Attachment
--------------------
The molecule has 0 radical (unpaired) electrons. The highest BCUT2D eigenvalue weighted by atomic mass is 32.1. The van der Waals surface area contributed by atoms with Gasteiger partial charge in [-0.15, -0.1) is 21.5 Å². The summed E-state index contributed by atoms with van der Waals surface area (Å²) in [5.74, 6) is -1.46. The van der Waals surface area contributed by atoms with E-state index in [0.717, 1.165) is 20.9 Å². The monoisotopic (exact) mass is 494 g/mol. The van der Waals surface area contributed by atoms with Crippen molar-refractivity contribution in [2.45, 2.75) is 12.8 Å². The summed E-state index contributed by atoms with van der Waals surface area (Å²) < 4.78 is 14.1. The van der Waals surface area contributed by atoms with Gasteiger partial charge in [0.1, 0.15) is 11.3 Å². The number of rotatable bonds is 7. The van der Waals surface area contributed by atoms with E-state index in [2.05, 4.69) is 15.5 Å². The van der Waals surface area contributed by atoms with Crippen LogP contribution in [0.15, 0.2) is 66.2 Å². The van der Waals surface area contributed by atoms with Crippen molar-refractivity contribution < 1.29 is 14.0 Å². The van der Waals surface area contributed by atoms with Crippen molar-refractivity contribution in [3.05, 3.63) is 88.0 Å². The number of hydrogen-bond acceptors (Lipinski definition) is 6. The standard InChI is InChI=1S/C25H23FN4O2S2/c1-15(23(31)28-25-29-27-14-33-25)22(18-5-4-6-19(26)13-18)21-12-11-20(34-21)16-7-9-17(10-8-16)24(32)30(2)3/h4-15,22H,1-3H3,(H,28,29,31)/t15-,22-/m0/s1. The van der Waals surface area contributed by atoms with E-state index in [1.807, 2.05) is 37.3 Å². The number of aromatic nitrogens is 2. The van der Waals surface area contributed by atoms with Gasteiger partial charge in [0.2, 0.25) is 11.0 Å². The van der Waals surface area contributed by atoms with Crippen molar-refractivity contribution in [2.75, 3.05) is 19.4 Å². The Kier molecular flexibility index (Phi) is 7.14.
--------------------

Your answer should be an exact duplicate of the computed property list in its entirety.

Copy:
The molecule has 0 radical (unpaired) electrons. The highest BCUT2D eigenvalue weighted by atomic mass is 32.1. The van der Waals surface area contributed by atoms with Gasteiger partial charge in [-0.15, -0.1) is 21.5 Å². The summed E-state index contributed by atoms with van der Waals surface area (Å²) in [5.74, 6) is -1.46. The van der Waals surface area contributed by atoms with E-state index in [0.717, 1.165) is 20.9 Å². The monoisotopic (exact) mass is 494 g/mol. The van der Waals surface area contributed by atoms with Crippen molar-refractivity contribution in [2.45, 2.75) is 12.8 Å². The summed E-state index contributed by atoms with van der Waals surface area (Å²) < 4.78 is 14.1. The van der Waals surface area contributed by atoms with Gasteiger partial charge in [0.1, 0.15) is 11.3 Å². The number of rotatable bonds is 7. The van der Waals surface area contributed by atoms with E-state index in [2.05, 4.69) is 15.5 Å². The van der Waals surface area contributed by atoms with Crippen LogP contribution in [0.15, 0.2) is 66.2 Å². The van der Waals surface area contributed by atoms with Crippen molar-refractivity contribution < 1.29 is 14.0 Å². The van der Waals surface area contributed by atoms with Crippen molar-refractivity contribution in [3.05, 3.63) is 88.0 Å². The number of hydrogen-bond acceptors (Lipinski definition) is 6. The standard InChI is InChI=1S/C25H23FN4O2S2/c1-15(23(31)28-25-29-27-14-33-25)22(18-5-4-6-19(26)13-18)21-12-11-20(34-21)16-7-9-17(10-8-16)24(32)30(2)3/h4-15,22H,1-3H3,(H,28,29,31)/t15-,22-/m0/s1. The van der Waals surface area contributed by atoms with E-state index in [1.807, 2.05) is 37.3 Å². The number of aromatic nitrogens is 2. The van der Waals surface area contributed by atoms with Gasteiger partial charge in [0.2, 0.25) is 11.0 Å². The van der Waals surface area contributed by atoms with Crippen molar-refractivity contribution in [2.75, 3.05) is 19.4 Å². The Kier molecular flexibility index (Phi) is 7.14.